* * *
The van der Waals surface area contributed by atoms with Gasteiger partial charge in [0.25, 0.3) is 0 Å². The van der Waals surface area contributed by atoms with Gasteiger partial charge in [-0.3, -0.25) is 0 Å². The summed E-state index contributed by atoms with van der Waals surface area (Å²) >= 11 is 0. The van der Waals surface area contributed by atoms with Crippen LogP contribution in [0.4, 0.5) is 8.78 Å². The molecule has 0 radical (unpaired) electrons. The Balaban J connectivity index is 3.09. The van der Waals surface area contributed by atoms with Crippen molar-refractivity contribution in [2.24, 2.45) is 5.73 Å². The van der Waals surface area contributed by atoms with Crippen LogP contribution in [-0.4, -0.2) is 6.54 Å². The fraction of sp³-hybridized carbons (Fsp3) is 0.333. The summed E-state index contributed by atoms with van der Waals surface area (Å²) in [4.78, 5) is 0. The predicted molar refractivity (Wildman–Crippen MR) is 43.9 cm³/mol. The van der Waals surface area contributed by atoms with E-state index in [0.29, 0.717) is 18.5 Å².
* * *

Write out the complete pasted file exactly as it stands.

The van der Waals surface area contributed by atoms with Gasteiger partial charge in [0.25, 0.3) is 0 Å². The van der Waals surface area contributed by atoms with Gasteiger partial charge in [-0.3, -0.25) is 0 Å². The summed E-state index contributed by atoms with van der Waals surface area (Å²) >= 11 is 0. The van der Waals surface area contributed by atoms with Crippen LogP contribution in [0.4, 0.5) is 8.78 Å². The molecule has 0 radical (unpaired) electrons. The Balaban J connectivity index is 3.09. The van der Waals surface area contributed by atoms with Crippen molar-refractivity contribution in [2.24, 2.45) is 5.73 Å². The van der Waals surface area contributed by atoms with Crippen LogP contribution in [-0.4, -0.2) is 6.54 Å². The fraction of sp³-hybridized carbons (Fsp3) is 0.333. The summed E-state index contributed by atoms with van der Waals surface area (Å²) in [4.78, 5) is 0. The predicted molar refractivity (Wildman–Crippen MR) is 43.9 cm³/mol. The van der Waals surface area contributed by atoms with E-state index in [0.29, 0.717) is 18.5 Å².